We’ve all been to that one Halloween party: Everyone’s hanging out, having a good time, talking about their costumes and completely oblivious to what’s really going on. In the back of your mind, the suspicion that something is very wrong gnaws at your thoughts, but you’re too busy enjoying the decorations and creepy snacks to even notice. Some time passes, you have a couple drinks, and soon the room starts to get quiet; deathly quiet. That’s when the horrible, sickening realization hits you and turns your blood cold: was that Harry Belafonte’s “Zombie Jamboree”? Is this the third time that old, novelty version of “Monster Mash” has played? Suddenly, you begin to understand that the real monster isn’t a sinister creature lurking in the shadows; the real monster is whoever picked this lame Halloween playlist!
Compared to Christmas, Halloween music hasn’t evolved much since the 70s. Michael Bublé isn’t likely to release an album of spooky songs any time soon, and you know you’re desperate when you’re go-to is Ray Parker Jr.’s theme song to Ghostbusters. Even playlists on Spotify and Pandora can feel like they’re rehashing the same old songs you’ve been listening to since you were a kid. That’s why we at Eventful have put together a list of non-traditional artists that fill us with the dread and uneasiness that makes Halloween such a beloved national tradition. Whether you play an artist’s whole album, or create a playlist of your own, we guarantee that these creepy crooners will shake up that stale Halloween playlist!
This lovely, doe-eyed folk singer who recently became a part of the house band on A Prairie Home Companion might not seem like an ideal choice for a Halloween playlist, but Sarah’s vocal style is best described in one word: Haunting. Born and raised in Austin, Texas, Sarah was a mandolin virtuoso at a young age, and began performing with professional musicians at the tender age of 12. Her stark mandolin and banjo ballads feature a bluegrass flair that gives many of Sarah’s songs a Southern Gothic quality. A good musician knows that the notes that you don’t play are just as important as the ones you do, and Sarah knows how to utilize silence in her music to create a chilling atmospheric effect for her listeners. Tracks like “Build Me Up From Bones”, “Annabelle Lee”, and her cover of The Decemberists’ “Shankill Butchers” harken back to an older, simpler, more terrifying time when people’s safety was never guaranteed, and horrible brutalities were waiting around the next bend in the road.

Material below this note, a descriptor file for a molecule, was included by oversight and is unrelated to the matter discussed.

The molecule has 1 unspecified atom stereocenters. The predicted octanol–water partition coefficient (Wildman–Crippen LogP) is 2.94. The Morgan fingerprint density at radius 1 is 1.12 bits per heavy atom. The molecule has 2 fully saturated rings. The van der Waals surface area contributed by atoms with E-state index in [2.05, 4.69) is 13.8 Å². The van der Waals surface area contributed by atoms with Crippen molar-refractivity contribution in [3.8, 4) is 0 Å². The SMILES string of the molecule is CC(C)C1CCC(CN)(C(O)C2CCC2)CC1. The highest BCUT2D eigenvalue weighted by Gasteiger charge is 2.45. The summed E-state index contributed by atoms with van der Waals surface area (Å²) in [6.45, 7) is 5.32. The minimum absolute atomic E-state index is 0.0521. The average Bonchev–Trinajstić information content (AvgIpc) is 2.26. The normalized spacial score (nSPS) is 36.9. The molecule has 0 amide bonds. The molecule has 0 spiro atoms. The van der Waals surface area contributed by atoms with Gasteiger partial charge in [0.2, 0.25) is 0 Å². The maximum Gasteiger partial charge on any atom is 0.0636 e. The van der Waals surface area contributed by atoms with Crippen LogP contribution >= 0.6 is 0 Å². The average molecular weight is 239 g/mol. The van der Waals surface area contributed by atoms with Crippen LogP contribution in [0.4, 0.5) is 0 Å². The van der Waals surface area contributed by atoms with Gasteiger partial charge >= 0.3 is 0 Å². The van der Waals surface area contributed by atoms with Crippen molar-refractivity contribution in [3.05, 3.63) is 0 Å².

Nick Cave & The Bad Seeds
Australian musician, author, screenwriter, composer, and actor Nick Cave developed a cult following in Europe during the 70s and 80s for his ghastly live performances where he would shriek and writhe like a demon from some sort of hell dimension. These days, mainstream audiences know him as the artist behind “Red Right Hand”, which was featured prominently in the Scream films. Cave has a pension for creating macabre tales of murder and horror in his songs, blurring the lines between storyteller, songwriter, and autobiographical killer. However, Cave’s rich voice combined with the dangerous romance that he infuses into his songs gives him the countenance of a seductive maniac; a male siren who knows only death and sadness. Cave and The Bad Seeds are masters of different musical styles and genres that are showcased throughout their 32-year careers; but when it comes to Halloween, you can’t get any more gruesome than their 1996 album, Murder Ballads. As the title suggests, the album is a mix of traditional and modern murder ballads, including the ARIA-winning duet with Kylie Minogue, “Where the Wild Roses Grow”.